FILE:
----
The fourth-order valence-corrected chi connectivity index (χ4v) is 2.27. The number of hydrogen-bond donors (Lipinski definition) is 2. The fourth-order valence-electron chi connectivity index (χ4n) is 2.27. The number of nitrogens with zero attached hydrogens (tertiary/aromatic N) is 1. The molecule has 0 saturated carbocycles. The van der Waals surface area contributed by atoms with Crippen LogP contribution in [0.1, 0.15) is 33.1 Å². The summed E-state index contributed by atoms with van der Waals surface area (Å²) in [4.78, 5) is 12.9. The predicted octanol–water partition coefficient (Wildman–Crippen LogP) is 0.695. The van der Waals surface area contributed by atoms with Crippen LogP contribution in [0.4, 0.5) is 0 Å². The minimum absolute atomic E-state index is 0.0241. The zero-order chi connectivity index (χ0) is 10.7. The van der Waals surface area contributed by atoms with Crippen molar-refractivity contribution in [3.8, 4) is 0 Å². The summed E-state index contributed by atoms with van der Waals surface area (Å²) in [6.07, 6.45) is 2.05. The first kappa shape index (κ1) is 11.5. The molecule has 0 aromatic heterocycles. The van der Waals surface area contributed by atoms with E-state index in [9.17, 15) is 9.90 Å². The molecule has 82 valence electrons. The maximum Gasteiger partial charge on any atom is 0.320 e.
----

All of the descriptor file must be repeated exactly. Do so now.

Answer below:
The fourth-order valence-corrected chi connectivity index (χ4v) is 2.27. The number of hydrogen-bond donors (Lipinski definition) is 2. The fourth-order valence-electron chi connectivity index (χ4n) is 2.27. The number of nitrogens with zero attached hydrogens (tertiary/aromatic N) is 1. The molecule has 0 saturated carbocycles. The van der Waals surface area contributed by atoms with Crippen LogP contribution in [0.1, 0.15) is 33.1 Å². The summed E-state index contributed by atoms with van der Waals surface area (Å²) in [4.78, 5) is 12.9. The predicted octanol–water partition coefficient (Wildman–Crippen LogP) is 0.695. The van der Waals surface area contributed by atoms with Crippen LogP contribution in [0.4, 0.5) is 0 Å². The minimum absolute atomic E-state index is 0.0241. The zero-order chi connectivity index (χ0) is 10.7. The van der Waals surface area contributed by atoms with Crippen molar-refractivity contribution in [3.8, 4) is 0 Å². The summed E-state index contributed by atoms with van der Waals surface area (Å²) in [6.07, 6.45) is 2.05. The first kappa shape index (κ1) is 11.5. The molecule has 0 aromatic heterocycles. The van der Waals surface area contributed by atoms with E-state index in [9.17, 15) is 9.90 Å². The molecule has 82 valence electrons. The maximum Gasteiger partial charge on any atom is 0.320 e.